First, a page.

Monday, October 18
Designer drugs
 Editor's note: This is the last of an eight-part series of articles examining the effects of commonly abused substances on athletic performance and overall health. Dr. Gary Wadler, a New York University School of Medicine professor and lead author of the book "Drugs and the Athlete," has also won the International Olympic Committee President's Prize for his work in the area of performance-enhancing drugs in competitive sports. He joined us to address the issue of designer drug use.

What are designer drugs?

Designer drugs are a class of drugs that are frequently associated with all-night high school and college underground dance parties commonly referred to as "raves," known for their dance music and drug experimentation. These dangerous drugs are created by changing the molecular structure of an existing drug to create new drugs with similar pharmacological effects. "Designer drugs came into vogue to get around the Controlled Substances Act," says Wadler, "a federal law that banned the routine sale of drugs such as amphetamine and methamphetamine." Prepared by "underground chemists," known as "cookers," designer drugs can be injected, smoked, snorted or ingested. By the mid-1980s, many of the designer drugs were added to the Drug Enforcement Agency's list of controlled substances.

The three drugs (all regulated by the Controlled Substance Act), which serve as the basis for designer drugs, are PCP, fentanyl, and amphetamine/methamphetamine. Not surprisingly, the designer drugs are known by a variety of street names, including XTC, Ecstasy, Adam, Eve, Lover's Speed, GHB, Special K, Fantasy and Nature's Quaalude.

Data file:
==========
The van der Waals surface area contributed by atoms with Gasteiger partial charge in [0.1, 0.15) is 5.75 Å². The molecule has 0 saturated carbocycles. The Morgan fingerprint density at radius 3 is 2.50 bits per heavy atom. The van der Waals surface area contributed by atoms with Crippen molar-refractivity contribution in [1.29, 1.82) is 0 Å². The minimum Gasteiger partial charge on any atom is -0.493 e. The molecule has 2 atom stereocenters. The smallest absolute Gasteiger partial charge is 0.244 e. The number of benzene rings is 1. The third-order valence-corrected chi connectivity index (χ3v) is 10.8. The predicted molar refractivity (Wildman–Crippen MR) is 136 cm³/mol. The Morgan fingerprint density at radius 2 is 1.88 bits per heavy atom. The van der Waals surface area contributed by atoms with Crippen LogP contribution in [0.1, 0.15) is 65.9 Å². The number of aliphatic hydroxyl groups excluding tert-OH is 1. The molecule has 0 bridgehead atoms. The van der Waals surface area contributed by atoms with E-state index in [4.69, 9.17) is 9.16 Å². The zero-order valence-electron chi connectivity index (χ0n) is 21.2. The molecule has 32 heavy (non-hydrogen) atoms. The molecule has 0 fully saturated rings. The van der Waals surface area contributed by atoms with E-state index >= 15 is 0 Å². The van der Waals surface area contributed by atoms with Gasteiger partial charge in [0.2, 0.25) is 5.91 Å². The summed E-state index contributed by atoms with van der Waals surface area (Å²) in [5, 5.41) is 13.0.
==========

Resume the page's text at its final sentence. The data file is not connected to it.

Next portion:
Are designer drugs dangerous?

"Yes," says Wadler. "Because they are created in clandestine labs by unlicensed and untrained amateur chemists, they can be extremely dangerous, in many cases more dangerous than the original drug from which they are synthesized. For example, the pharmaceutical drug fentanyl, originally created as an anesthetic, was modified into designer drugs which are extremely potent, extremely dangerous and which have an extraordinary potential for fatal overdosing." Fentanyl analogs can be 80 to 1,000 times more potent than heroin and have a very rapid onset (1 to 4 minutes) and a short duration of action (about 30 to 90 minutes).

The designer drugs derived from Methylene-Dioxy-Amphetamine (MDMA), frequently sold under the name of Ecstasy, usually come as tablets or capsules and produce feelings of stimulation and euphoria, a sense of well-being and sensory distortions. Structurally similar to methamphetamine, higher doses of MDMA can result in paranoia, depression and violent irrational behavior, and in hallucinations akin to those associated with LSD. Legally banned in the United States in 1985, Ecstasy can induce a high lasting from six to 24 hours, although the average "trip" lasts about three to four hours.